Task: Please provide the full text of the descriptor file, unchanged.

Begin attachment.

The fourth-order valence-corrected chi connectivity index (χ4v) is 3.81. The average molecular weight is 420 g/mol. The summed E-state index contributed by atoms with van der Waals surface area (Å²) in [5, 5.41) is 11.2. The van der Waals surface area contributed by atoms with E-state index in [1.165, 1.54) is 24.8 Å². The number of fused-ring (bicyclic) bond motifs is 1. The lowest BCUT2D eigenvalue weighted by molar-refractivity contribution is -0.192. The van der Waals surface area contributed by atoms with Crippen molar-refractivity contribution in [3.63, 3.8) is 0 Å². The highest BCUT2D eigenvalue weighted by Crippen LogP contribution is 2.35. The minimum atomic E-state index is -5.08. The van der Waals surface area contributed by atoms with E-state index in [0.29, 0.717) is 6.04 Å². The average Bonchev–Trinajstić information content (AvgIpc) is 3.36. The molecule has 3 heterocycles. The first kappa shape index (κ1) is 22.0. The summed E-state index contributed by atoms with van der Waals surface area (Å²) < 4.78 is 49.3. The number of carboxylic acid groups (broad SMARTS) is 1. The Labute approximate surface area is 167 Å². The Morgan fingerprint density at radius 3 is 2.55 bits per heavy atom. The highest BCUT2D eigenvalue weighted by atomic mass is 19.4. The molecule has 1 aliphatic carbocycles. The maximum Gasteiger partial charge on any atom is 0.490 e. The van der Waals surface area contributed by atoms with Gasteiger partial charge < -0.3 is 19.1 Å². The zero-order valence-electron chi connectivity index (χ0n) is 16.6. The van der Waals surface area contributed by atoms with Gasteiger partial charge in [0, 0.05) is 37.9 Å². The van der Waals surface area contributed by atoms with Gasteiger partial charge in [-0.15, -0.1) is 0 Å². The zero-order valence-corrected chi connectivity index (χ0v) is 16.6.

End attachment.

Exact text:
The fourth-order valence-corrected chi connectivity index (χ4v) is 3.81. The average molecular weight is 420 g/mol. The summed E-state index contributed by atoms with van der Waals surface area (Å²) in [5, 5.41) is 11.2. The van der Waals surface area contributed by atoms with E-state index in [1.165, 1.54) is 24.8 Å². The number of fused-ring (bicyclic) bond motifs is 1. The lowest BCUT2D eigenvalue weighted by molar-refractivity contribution is -0.192. The van der Waals surface area contributed by atoms with Crippen molar-refractivity contribution in [3.63, 3.8) is 0 Å². The highest BCUT2D eigenvalue weighted by Crippen LogP contribution is 2.35. The minimum atomic E-state index is -5.08. The van der Waals surface area contributed by atoms with E-state index in [0.29, 0.717) is 6.04 Å². The average Bonchev–Trinajstić information content (AvgIpc) is 3.36. The molecule has 3 heterocycles. The first kappa shape index (κ1) is 22.0. The summed E-state index contributed by atoms with van der Waals surface area (Å²) < 4.78 is 49.3. The number of carboxylic acid groups (broad SMARTS) is 1. The Labute approximate surface area is 167 Å². The Morgan fingerprint density at radius 3 is 2.55 bits per heavy atom. The highest BCUT2D eigenvalue weighted by atomic mass is 19.4. The molecule has 1 aliphatic carbocycles. The maximum Gasteiger partial charge on any atom is 0.490 e. The van der Waals surface area contributed by atoms with Gasteiger partial charge < -0.3 is 19.1 Å². The zero-order valence-electron chi connectivity index (χ0n) is 16.6. The van der Waals surface area contributed by atoms with Gasteiger partial charge in [0, 0.05) is 37.9 Å². The van der Waals surface area contributed by atoms with Gasteiger partial charge in [-0.15, -0.1) is 0 Å². The zero-order valence-corrected chi connectivity index (χ0v) is 16.6.